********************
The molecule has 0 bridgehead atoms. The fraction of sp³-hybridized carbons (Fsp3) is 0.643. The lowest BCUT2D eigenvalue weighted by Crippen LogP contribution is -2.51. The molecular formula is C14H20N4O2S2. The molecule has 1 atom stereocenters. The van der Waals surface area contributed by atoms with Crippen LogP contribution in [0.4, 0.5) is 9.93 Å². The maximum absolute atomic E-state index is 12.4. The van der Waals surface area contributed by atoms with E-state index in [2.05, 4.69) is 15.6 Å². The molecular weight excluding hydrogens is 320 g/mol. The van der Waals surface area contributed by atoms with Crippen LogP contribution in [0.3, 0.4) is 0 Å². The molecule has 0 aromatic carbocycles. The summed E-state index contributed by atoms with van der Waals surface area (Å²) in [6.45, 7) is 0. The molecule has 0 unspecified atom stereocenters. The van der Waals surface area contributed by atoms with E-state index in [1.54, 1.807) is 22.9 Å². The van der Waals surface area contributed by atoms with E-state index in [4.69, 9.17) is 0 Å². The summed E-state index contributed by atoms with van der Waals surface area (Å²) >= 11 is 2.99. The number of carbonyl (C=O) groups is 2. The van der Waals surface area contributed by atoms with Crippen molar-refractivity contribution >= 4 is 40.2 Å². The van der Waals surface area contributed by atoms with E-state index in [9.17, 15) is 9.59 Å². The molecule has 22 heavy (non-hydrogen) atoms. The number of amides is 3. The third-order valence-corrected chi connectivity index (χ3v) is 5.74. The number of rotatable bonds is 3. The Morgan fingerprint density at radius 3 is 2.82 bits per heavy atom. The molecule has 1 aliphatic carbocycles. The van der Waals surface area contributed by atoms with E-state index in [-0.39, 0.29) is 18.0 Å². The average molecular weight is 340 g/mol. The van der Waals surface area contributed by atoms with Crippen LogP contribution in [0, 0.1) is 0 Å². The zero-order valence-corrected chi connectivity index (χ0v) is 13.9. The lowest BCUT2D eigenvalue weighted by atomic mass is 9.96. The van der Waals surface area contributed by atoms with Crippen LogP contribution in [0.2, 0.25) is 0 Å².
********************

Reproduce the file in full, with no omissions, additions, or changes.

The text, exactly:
The molecule has 0 bridgehead atoms. The fraction of sp³-hybridized carbons (Fsp3) is 0.643. The lowest BCUT2D eigenvalue weighted by Crippen LogP contribution is -2.51. The molecular formula is C14H20N4O2S2. The molecule has 1 atom stereocenters. The van der Waals surface area contributed by atoms with Crippen LogP contribution in [0.4, 0.5) is 9.93 Å². The maximum absolute atomic E-state index is 12.4. The van der Waals surface area contributed by atoms with E-state index in [2.05, 4.69) is 15.6 Å². The molecular weight excluding hydrogens is 320 g/mol. The van der Waals surface area contributed by atoms with Crippen LogP contribution in [0.3, 0.4) is 0 Å². The molecule has 0 aromatic carbocycles. The summed E-state index contributed by atoms with van der Waals surface area (Å²) in [6.45, 7) is 0. The molecule has 0 unspecified atom stereocenters. The van der Waals surface area contributed by atoms with E-state index in [1.54, 1.807) is 22.9 Å². The van der Waals surface area contributed by atoms with E-state index in [4.69, 9.17) is 0 Å². The summed E-state index contributed by atoms with van der Waals surface area (Å²) >= 11 is 2.99. The number of carbonyl (C=O) groups is 2. The van der Waals surface area contributed by atoms with Crippen molar-refractivity contribution >= 4 is 40.2 Å². The van der Waals surface area contributed by atoms with E-state index in [9.17, 15) is 9.59 Å². The molecule has 22 heavy (non-hydrogen) atoms. The number of amides is 3. The third-order valence-corrected chi connectivity index (χ3v) is 5.74. The number of rotatable bonds is 3. The Morgan fingerprint density at radius 3 is 2.82 bits per heavy atom. The molecule has 1 aliphatic carbocycles. The van der Waals surface area contributed by atoms with E-state index in [-0.39, 0.29) is 18.0 Å². The average molecular weight is 340 g/mol. The van der Waals surface area contributed by atoms with Crippen LogP contribution in [0, 0.1) is 0 Å². The zero-order valence-corrected chi connectivity index (χ0v) is 13.9. The lowest BCUT2D eigenvalue weighted by atomic mass is 9.96. The van der Waals surface area contributed by atoms with Crippen LogP contribution in [0.2, 0.25) is 0 Å².